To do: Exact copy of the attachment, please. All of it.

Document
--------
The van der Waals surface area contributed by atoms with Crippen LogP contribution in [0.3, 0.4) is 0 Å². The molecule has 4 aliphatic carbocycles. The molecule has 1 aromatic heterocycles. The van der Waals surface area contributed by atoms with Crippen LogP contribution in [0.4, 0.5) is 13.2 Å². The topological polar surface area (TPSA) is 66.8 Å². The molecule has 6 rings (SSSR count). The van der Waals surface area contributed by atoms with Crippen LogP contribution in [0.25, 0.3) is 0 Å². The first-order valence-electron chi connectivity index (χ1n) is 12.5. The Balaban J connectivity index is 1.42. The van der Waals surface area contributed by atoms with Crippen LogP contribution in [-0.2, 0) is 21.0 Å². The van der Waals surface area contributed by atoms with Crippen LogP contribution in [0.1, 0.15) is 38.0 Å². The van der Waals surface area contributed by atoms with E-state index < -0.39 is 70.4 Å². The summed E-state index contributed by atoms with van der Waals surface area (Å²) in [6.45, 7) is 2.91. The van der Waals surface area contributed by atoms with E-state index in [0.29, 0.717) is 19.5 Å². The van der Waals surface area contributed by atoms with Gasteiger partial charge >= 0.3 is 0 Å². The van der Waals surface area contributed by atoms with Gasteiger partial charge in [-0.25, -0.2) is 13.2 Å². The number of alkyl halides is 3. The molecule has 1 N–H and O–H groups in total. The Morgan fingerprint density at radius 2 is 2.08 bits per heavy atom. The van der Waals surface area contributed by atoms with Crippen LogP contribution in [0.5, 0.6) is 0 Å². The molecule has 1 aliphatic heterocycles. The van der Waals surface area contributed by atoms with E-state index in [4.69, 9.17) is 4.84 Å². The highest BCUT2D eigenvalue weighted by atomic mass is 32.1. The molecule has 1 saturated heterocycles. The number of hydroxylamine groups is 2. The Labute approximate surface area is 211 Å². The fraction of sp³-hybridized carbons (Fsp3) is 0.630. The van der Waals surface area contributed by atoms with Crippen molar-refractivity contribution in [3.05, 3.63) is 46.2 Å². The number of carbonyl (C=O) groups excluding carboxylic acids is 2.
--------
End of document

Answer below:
The van der Waals surface area contributed by atoms with Crippen LogP contribution in [0.3, 0.4) is 0 Å². The molecule has 4 aliphatic carbocycles. The molecule has 1 aromatic heterocycles. The van der Waals surface area contributed by atoms with Crippen LogP contribution in [0.4, 0.5) is 13.2 Å². The topological polar surface area (TPSA) is 66.8 Å². The molecule has 6 rings (SSSR count). The van der Waals surface area contributed by atoms with Crippen LogP contribution in [0.25, 0.3) is 0 Å². The first-order valence-electron chi connectivity index (χ1n) is 12.5. The Balaban J connectivity index is 1.42. The van der Waals surface area contributed by atoms with Crippen LogP contribution in [-0.2, 0) is 21.0 Å². The van der Waals surface area contributed by atoms with Crippen LogP contribution in [0.1, 0.15) is 38.0 Å². The van der Waals surface area contributed by atoms with E-state index < -0.39 is 70.4 Å². The summed E-state index contributed by atoms with van der Waals surface area (Å²) in [6.45, 7) is 2.91. The van der Waals surface area contributed by atoms with E-state index in [0.29, 0.717) is 19.5 Å². The van der Waals surface area contributed by atoms with Gasteiger partial charge >= 0.3 is 0 Å². The van der Waals surface area contributed by atoms with Gasteiger partial charge in [-0.25, -0.2) is 13.2 Å². The number of alkyl halides is 3. The molecule has 1 N–H and O–H groups in total. The Morgan fingerprint density at radius 2 is 2.08 bits per heavy atom. The van der Waals surface area contributed by atoms with Crippen LogP contribution in [0.5, 0.6) is 0 Å². The molecule has 1 aliphatic heterocycles. The van der Waals surface area contributed by atoms with E-state index in [4.69, 9.17) is 4.84 Å². The highest BCUT2D eigenvalue weighted by atomic mass is 32.1. The molecule has 1 saturated heterocycles. The number of hydroxylamine groups is 2. The Labute approximate surface area is 211 Å². The fraction of sp³-hybridized carbons (Fsp3) is 0.630. The van der Waals surface area contributed by atoms with Crippen molar-refractivity contribution in [3.05, 3.63) is 46.2 Å². The number of carbonyl (C=O) groups excluding carboxylic acids is 2.